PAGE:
Sex Roles

, Volume 62, Issue 7–8, pp 583–601 | Cite as

Ambivalent Sexism in Close Relationships: (Hostile) Power and (Benevolent) Romance Shape Relationship Ideals

  • Tiane L. Lee
  • Susan T. Fiske
  • Peter Glick
  • Zhixia Chen
Original Article


Gender-based structural power and heterosexual dependency produce ambivalent gender ideologies, with hostility and benevolence separately shaping close-relationship ideals. The relative importance of romanticized benevolent versus more overtly power-based hostile sexism, however, may be culturally dependent. Testing this, northeast US (N = 311) and central Chinese (N = 290) undergraduates rated prescriptions and proscriptions (ideals) for partners and completed Ambivalent Sexism and Ambivalence toward Men Inventories (ideologies). Multiple regressions analyses conducted on group-specific relationship ideals revealed that benevolent ideologies predicted partner ideals, in both countries, especially for US culture’s romance-oriented relationships. Hostile attitudes predicted men’s ideals, both American and Chinese, suggesting both societies’ dominant-partner advantage.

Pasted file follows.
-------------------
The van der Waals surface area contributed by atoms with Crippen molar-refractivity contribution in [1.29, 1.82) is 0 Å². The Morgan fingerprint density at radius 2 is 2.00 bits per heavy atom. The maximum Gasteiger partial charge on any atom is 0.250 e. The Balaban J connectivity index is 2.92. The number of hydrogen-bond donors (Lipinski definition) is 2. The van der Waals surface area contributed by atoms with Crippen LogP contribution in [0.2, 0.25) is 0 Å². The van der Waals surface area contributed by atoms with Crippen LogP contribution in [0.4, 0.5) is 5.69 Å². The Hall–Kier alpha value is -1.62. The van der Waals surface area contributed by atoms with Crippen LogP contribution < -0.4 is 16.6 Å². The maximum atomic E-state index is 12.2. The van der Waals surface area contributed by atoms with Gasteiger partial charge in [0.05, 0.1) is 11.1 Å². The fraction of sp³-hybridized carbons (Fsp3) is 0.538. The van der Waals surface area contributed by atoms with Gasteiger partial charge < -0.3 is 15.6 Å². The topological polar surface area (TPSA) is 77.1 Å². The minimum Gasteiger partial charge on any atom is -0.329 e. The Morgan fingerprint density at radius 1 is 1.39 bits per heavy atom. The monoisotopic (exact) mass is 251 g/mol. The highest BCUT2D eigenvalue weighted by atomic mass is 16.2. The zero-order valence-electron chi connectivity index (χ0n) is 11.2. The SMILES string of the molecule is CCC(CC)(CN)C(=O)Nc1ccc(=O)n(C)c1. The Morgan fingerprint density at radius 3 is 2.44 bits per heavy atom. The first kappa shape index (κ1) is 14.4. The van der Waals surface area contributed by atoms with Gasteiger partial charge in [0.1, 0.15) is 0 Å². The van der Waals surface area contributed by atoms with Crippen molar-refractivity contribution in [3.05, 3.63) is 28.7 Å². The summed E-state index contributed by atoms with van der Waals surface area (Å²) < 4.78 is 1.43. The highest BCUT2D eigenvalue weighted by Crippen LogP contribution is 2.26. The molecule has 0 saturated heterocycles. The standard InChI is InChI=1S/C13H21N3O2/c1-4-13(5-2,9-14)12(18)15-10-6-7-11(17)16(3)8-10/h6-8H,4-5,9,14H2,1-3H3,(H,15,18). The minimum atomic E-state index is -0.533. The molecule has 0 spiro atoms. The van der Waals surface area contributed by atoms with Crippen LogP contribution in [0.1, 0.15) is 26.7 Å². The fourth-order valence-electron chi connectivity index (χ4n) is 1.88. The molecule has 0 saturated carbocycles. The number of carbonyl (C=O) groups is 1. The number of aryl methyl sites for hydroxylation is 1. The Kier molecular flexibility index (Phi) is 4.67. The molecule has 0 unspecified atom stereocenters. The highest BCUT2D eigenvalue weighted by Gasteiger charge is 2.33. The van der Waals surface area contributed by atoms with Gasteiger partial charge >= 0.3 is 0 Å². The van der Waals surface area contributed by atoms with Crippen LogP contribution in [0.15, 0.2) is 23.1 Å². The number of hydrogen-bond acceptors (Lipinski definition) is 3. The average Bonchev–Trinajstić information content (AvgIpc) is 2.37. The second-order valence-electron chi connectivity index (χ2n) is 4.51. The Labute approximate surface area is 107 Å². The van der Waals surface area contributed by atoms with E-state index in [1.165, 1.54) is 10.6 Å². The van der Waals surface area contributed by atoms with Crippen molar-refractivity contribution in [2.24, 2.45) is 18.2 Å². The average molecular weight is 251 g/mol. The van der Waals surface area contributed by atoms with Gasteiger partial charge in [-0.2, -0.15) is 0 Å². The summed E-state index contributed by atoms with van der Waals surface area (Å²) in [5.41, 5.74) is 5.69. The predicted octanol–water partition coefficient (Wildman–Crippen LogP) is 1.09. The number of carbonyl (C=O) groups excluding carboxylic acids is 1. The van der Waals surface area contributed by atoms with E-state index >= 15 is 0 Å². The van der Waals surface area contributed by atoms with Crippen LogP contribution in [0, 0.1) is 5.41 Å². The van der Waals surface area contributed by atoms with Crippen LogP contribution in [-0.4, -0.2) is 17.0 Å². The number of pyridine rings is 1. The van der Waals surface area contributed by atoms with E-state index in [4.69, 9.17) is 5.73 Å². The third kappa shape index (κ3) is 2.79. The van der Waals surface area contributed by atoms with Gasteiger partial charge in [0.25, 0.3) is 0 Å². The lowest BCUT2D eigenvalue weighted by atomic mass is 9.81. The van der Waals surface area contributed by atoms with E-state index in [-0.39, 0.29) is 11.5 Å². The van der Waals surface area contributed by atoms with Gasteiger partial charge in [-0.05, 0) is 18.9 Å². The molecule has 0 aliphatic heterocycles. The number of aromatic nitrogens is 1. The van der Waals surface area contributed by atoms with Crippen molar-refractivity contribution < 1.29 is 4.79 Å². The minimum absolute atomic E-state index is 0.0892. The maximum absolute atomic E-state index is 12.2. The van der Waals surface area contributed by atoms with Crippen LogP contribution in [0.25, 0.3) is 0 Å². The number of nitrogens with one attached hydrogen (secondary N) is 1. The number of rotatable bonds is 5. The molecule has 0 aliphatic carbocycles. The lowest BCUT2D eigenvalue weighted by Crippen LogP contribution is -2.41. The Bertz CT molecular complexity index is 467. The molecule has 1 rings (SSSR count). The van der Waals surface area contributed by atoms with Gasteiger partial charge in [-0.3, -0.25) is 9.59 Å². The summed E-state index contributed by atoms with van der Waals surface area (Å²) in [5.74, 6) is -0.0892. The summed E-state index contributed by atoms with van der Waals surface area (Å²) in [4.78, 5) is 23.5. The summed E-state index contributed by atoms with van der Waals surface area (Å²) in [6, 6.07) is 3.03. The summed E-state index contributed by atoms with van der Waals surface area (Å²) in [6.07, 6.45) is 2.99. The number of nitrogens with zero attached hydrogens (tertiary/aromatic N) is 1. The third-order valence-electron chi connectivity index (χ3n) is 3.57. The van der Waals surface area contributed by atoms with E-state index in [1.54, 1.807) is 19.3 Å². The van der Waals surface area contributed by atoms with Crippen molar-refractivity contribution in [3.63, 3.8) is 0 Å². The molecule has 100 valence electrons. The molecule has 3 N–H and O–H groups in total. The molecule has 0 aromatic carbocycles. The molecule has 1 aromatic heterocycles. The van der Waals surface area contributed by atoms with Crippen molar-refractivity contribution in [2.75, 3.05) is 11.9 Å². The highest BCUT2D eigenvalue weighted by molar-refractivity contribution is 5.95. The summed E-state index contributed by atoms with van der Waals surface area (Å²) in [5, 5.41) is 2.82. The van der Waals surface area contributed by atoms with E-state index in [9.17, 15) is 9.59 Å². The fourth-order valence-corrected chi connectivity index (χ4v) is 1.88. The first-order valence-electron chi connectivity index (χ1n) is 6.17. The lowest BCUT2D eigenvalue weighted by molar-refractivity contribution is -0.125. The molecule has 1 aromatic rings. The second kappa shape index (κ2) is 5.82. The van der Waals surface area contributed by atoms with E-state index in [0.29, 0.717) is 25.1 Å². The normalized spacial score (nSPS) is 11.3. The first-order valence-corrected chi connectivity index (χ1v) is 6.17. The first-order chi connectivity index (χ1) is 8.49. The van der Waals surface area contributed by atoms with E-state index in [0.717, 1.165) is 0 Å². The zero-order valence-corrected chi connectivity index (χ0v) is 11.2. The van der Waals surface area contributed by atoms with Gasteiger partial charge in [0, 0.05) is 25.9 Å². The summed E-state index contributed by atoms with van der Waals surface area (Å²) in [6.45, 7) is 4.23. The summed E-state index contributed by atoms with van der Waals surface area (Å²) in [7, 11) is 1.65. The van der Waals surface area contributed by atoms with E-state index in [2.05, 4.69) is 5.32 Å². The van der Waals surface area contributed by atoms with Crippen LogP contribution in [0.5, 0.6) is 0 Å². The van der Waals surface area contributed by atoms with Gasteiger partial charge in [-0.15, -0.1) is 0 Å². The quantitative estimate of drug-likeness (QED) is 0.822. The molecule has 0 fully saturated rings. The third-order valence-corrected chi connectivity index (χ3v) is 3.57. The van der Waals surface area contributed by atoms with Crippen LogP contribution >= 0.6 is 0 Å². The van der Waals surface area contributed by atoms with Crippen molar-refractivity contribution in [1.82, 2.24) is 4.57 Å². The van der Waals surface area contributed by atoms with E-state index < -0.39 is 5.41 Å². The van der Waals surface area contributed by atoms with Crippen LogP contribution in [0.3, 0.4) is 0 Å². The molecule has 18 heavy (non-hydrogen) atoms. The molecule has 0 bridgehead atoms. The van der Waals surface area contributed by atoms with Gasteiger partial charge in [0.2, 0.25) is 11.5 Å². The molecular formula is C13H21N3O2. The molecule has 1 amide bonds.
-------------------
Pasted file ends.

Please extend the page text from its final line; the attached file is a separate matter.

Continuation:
Ambivalent sexism Close relationships Gender roles Culture Power Romance 



We thank Andrew Conway for his helpful advice on statistical analyses and Blair Moorhead for her help in coding data. We are also grateful to James Chu of Princeton University’s Office of Information Technology for his assistance in collecting open-ended data. This research was supported partially by a grant from Chinese National Social Science Foundation (09BSH045) and Culture and Social Science Foundation of Ministry of Education of China (08JA630027) for the fourth author.


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Copyright information

© Springer Science+Business Media, LLC 2010

Authors and Affiliations

  1. 1.Department of Psychology, Princeton UniversityPrincetonUSA
  2. 2.Lawrence UniversityAppletonUSA
  3. 3.Huazhong University of Science and TechnologyWuhanChina

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